Smart devices are everywhere you look. You can get anything from the well-known Nest thermostat and Sonos speakers to the Philips Smart Light Bulb, Mr. Coffee WeMo Enabled Smart Coffeemaker, and Parrot plant waterer.
And although we see and hear about these smart products everywhere, it’s easy to be overwhelmed and intimidated to actually use them. Demand for smart products actually dropped by 15% this year, according to August Insights, showing the market has still not yet infiltrated the mainstream.
In an effort to make smart devices more accessible to consumers, Target opened up a futuristic concept home by the San Francisco Metreon to showcase how all their different smart products can talk to each other to make a better morning, evening and well, life, for you.
I recently stumbled into the experimental space they call Open House, with its beautiful transparent acrylic walls and furniture that really highlight the devices.
Each room has a tablet which you can choose from a variety of hypothetical scenarios that will play out, showing you how the devices work together. In one “morning” scenario, the baby starts waking up earlier than usual. The smart baby monitor Mimo then triggers the parent’s phone in another room to vibrate to wake her and get the baby as well as signals the coffee maker in the kitchen to start a cup of joe. How much nicer of a morning would my parents have had if these devices could talk to each other like that? I’m not a parent yet myself, but I have high hopes for how connected devices will surely help me with the joys and tribulations of future child rearing.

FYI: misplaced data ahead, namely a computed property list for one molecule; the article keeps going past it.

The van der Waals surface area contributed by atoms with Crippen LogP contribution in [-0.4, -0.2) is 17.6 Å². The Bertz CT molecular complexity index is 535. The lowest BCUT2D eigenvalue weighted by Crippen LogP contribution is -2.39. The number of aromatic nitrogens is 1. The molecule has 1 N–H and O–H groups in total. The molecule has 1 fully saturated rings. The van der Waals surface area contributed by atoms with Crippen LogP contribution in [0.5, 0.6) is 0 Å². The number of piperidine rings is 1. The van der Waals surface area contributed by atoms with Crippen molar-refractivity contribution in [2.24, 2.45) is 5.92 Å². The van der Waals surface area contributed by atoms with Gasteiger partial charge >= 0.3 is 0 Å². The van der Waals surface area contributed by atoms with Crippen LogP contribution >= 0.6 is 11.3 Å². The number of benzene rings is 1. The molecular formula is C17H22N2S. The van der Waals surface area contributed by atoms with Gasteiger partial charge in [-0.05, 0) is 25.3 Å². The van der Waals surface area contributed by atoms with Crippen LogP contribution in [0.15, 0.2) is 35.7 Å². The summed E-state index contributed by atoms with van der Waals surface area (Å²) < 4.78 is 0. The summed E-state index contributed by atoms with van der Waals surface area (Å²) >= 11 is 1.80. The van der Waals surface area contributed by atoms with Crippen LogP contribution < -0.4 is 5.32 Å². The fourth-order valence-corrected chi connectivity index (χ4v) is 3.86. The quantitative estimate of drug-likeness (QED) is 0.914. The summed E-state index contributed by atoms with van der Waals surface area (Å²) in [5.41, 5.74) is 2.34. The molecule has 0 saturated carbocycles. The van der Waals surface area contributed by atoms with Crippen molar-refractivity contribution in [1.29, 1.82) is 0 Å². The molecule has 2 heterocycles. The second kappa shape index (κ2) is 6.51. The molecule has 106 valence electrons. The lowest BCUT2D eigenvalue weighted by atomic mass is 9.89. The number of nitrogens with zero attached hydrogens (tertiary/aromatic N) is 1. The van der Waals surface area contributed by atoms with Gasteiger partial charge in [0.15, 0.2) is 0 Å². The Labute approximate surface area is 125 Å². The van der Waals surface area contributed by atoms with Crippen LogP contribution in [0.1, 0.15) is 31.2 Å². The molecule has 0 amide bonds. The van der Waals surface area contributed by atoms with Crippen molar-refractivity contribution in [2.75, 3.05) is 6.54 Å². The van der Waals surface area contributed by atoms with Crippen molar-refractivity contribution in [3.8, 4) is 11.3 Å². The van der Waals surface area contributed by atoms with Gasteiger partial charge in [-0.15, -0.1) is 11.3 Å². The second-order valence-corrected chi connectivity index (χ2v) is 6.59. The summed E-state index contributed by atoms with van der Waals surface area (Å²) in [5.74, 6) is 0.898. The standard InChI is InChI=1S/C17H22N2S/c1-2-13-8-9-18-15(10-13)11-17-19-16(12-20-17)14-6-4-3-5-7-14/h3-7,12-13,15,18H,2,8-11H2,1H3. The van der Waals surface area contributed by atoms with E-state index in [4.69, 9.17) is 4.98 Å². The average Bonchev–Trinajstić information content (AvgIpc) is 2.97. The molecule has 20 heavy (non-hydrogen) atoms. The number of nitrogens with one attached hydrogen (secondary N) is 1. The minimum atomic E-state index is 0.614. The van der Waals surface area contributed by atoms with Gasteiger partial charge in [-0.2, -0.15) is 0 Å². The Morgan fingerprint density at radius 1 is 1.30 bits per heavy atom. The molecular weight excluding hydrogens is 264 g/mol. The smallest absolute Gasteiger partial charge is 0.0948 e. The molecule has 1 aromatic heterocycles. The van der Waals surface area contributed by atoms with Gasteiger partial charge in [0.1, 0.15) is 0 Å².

Target will take their learning’s from the way consumers interact with the products in the smart house as insight for future sale strategies. Hopefully Target’s efforts will be one of many that move our generation away from the seemingly excessive connected-hyped world, to one that can truly leverage the potential of the internet of things to create more seamless life-enhancing experiences.